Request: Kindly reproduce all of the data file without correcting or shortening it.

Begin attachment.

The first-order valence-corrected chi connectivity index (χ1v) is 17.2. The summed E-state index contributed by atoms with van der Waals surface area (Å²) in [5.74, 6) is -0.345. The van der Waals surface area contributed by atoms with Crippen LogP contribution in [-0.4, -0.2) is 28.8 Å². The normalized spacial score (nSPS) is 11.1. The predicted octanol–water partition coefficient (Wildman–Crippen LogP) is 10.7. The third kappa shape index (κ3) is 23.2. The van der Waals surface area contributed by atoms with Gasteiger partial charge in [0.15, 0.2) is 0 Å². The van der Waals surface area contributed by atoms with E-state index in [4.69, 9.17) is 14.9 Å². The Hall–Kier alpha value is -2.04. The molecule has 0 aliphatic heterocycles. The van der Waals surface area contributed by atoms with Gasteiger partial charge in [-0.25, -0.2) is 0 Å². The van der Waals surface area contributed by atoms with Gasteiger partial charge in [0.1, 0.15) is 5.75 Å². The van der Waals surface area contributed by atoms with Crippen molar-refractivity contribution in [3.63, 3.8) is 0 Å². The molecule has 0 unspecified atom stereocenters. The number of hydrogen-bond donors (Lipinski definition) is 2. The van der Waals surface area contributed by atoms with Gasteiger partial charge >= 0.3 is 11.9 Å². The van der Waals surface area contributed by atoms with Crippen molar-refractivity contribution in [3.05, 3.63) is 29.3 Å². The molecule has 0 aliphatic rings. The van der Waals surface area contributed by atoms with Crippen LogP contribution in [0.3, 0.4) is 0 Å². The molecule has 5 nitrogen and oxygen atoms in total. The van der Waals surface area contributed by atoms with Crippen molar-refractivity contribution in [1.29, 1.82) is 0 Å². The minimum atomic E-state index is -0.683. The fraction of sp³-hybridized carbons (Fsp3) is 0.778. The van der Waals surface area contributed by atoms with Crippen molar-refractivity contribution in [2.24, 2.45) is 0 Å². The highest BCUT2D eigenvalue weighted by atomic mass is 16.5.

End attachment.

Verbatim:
The first-order valence-corrected chi connectivity index (χ1v) is 17.2. The summed E-state index contributed by atoms with van der Waals surface area (Å²) in [5.74, 6) is -0.345. The van der Waals surface area contributed by atoms with Crippen LogP contribution in [-0.4, -0.2) is 28.8 Å². The normalized spacial score (nSPS) is 11.1. The predicted octanol–water partition coefficient (Wildman–Crippen LogP) is 10.7. The third kappa shape index (κ3) is 23.2. The van der Waals surface area contributed by atoms with Gasteiger partial charge in [0.15, 0.2) is 0 Å². The van der Waals surface area contributed by atoms with E-state index in [4.69, 9.17) is 14.9 Å². The Hall–Kier alpha value is -2.04. The molecule has 0 aliphatic heterocycles. The van der Waals surface area contributed by atoms with Gasteiger partial charge in [-0.25, -0.2) is 0 Å². The van der Waals surface area contributed by atoms with Gasteiger partial charge in [0.1, 0.15) is 5.75 Å². The van der Waals surface area contributed by atoms with Crippen molar-refractivity contribution in [3.63, 3.8) is 0 Å². The molecule has 0 unspecified atom stereocenters. The number of hydrogen-bond donors (Lipinski definition) is 2. The van der Waals surface area contributed by atoms with Gasteiger partial charge >= 0.3 is 11.9 Å². The van der Waals surface area contributed by atoms with Crippen molar-refractivity contribution in [3.05, 3.63) is 29.3 Å². The molecule has 0 aliphatic rings. The van der Waals surface area contributed by atoms with Crippen LogP contribution in [0.3, 0.4) is 0 Å². The molecule has 5 nitrogen and oxygen atoms in total. The van der Waals surface area contributed by atoms with Crippen molar-refractivity contribution in [1.29, 1.82) is 0 Å². The minimum atomic E-state index is -0.683. The fraction of sp³-hybridized carbons (Fsp3) is 0.778. The van der Waals surface area contributed by atoms with Crippen molar-refractivity contribution in [2.24, 2.45) is 0 Å². The highest BCUT2D eigenvalue weighted by atomic mass is 16.5.